The power of the federal courts to remedy injuries caused by constitutional violations is a fundamental assumption of our constitutional scheme. The Supreme Court's equal protection decisions of the past generation illustrate the extent to which we take this power completely for granted. When confronted with a statute that denies a litigant's fifth or fourteenth amendment right to equal treatment, the Court has rarely limited itself to a simple declaration that the statute is unconstitutional. Such declarations, rather, have been routinely accompanied by awards of often substantial relief to the persons injured by the unconstitutional inequality. The author analyzes Heckler v. Matthews as it informs this area of law.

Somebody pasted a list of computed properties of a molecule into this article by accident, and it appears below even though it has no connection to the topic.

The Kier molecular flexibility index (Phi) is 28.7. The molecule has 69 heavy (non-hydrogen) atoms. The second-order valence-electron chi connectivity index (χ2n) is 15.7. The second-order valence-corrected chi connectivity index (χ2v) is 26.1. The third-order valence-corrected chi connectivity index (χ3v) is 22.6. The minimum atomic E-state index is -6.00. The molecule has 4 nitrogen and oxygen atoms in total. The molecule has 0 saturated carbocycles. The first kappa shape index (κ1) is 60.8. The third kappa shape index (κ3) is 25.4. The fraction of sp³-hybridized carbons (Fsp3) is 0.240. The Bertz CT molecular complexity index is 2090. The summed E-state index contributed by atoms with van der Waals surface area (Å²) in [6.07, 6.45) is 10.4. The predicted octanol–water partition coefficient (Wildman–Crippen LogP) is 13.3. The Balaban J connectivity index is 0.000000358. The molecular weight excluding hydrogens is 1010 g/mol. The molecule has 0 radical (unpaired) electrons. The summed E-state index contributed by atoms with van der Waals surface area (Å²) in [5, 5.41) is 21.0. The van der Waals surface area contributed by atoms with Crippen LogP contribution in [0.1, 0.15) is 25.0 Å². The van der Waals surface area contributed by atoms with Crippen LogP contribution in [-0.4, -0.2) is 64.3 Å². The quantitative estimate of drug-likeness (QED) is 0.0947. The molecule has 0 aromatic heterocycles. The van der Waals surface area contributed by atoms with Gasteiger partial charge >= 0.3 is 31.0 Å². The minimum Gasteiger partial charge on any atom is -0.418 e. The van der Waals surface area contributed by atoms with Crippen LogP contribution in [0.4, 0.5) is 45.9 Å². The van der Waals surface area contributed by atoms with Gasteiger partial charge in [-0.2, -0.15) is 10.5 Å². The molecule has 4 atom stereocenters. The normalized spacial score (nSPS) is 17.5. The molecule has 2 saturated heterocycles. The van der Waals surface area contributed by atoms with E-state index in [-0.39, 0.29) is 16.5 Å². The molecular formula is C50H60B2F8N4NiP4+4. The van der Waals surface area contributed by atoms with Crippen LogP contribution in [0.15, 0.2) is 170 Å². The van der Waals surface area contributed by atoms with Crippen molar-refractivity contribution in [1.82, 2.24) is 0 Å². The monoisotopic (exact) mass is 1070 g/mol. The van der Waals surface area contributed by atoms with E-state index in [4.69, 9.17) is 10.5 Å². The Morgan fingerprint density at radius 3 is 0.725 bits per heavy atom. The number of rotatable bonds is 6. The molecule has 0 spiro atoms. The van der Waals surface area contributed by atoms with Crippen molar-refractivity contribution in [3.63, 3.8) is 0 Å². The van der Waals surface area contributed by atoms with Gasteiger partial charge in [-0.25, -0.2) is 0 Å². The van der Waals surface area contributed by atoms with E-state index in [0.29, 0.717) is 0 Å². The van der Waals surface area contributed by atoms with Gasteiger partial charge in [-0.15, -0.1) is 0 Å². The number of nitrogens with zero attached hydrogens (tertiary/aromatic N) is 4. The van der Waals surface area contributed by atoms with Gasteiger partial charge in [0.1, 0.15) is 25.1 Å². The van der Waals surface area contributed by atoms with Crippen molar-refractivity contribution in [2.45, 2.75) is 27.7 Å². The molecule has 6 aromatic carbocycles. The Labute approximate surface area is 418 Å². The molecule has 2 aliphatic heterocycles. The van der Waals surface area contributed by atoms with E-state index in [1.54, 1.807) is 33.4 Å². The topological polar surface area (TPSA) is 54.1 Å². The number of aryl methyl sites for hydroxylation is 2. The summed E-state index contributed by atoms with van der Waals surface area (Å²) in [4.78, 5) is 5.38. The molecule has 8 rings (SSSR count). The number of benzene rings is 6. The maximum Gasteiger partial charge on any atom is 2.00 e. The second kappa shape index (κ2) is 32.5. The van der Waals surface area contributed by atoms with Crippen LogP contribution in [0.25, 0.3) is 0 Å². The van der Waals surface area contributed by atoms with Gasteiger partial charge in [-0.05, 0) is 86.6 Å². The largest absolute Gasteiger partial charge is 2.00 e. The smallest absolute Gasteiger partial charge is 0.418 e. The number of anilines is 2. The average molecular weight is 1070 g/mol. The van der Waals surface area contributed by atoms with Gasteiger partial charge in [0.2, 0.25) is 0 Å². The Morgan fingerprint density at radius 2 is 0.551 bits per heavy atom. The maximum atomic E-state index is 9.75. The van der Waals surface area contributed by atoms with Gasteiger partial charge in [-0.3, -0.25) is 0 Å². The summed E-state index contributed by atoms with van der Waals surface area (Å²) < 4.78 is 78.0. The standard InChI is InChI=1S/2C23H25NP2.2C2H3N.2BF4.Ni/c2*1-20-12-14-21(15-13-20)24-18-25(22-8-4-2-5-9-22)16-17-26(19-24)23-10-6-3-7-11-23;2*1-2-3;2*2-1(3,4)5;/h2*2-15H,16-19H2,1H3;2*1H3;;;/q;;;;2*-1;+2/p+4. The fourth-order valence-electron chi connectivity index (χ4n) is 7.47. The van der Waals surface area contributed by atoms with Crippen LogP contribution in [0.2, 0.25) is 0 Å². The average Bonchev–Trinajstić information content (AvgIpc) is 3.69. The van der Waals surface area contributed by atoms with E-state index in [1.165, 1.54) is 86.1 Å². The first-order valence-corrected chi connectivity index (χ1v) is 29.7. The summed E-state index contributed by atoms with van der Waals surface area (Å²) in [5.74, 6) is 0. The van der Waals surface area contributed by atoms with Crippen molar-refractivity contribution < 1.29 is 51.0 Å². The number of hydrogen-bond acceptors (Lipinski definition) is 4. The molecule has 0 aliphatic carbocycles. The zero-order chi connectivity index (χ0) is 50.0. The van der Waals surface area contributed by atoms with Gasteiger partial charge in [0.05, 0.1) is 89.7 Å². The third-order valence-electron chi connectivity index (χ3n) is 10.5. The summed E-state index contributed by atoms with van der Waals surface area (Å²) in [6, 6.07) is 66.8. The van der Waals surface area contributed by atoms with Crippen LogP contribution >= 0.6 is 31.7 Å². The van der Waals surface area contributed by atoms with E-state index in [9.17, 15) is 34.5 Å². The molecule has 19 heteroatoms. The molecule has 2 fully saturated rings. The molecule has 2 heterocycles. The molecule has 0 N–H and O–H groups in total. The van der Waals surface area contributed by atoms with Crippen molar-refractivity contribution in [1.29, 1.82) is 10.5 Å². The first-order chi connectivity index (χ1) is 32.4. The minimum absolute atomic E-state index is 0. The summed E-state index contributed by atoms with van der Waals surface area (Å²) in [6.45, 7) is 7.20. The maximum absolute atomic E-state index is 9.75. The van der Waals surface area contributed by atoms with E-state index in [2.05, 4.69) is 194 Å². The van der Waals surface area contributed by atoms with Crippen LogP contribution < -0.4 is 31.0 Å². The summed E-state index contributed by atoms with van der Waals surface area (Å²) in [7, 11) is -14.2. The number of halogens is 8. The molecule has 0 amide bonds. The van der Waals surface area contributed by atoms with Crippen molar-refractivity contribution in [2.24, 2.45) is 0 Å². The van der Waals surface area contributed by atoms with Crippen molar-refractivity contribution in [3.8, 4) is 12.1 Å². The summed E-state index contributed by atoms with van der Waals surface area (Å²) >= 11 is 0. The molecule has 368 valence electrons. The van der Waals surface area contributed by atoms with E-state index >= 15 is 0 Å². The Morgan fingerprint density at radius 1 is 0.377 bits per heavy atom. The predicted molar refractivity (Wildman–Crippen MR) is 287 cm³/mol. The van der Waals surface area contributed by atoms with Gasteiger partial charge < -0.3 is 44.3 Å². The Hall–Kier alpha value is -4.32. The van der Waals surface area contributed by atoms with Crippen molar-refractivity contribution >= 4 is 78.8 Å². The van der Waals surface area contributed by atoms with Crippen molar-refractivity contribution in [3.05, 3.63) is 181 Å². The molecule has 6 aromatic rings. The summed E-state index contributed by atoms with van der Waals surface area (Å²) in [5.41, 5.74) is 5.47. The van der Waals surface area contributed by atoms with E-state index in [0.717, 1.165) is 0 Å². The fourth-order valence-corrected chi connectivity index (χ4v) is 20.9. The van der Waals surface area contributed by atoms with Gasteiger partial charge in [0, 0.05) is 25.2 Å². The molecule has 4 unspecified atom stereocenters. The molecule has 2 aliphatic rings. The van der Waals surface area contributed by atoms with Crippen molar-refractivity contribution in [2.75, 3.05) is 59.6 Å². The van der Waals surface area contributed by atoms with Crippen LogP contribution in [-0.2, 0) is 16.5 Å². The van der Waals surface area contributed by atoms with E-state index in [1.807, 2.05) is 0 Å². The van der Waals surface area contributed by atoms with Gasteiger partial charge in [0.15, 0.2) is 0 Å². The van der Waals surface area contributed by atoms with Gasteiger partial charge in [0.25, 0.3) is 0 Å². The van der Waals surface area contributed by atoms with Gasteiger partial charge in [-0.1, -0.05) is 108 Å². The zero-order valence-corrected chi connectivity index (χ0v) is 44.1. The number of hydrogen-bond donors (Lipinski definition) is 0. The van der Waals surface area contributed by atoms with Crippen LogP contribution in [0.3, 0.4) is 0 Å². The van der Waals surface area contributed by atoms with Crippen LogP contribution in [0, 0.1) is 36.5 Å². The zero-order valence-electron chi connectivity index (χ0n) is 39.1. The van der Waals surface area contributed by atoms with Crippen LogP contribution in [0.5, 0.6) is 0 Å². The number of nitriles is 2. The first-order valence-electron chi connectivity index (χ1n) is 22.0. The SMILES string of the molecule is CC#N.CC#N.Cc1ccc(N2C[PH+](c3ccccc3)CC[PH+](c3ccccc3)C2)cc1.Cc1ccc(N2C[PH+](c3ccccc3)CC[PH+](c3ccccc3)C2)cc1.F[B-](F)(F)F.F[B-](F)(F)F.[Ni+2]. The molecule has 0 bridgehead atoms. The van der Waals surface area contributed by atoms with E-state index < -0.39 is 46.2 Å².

20 Harv. C.R.-C.L. L. Rev. 79 (1985)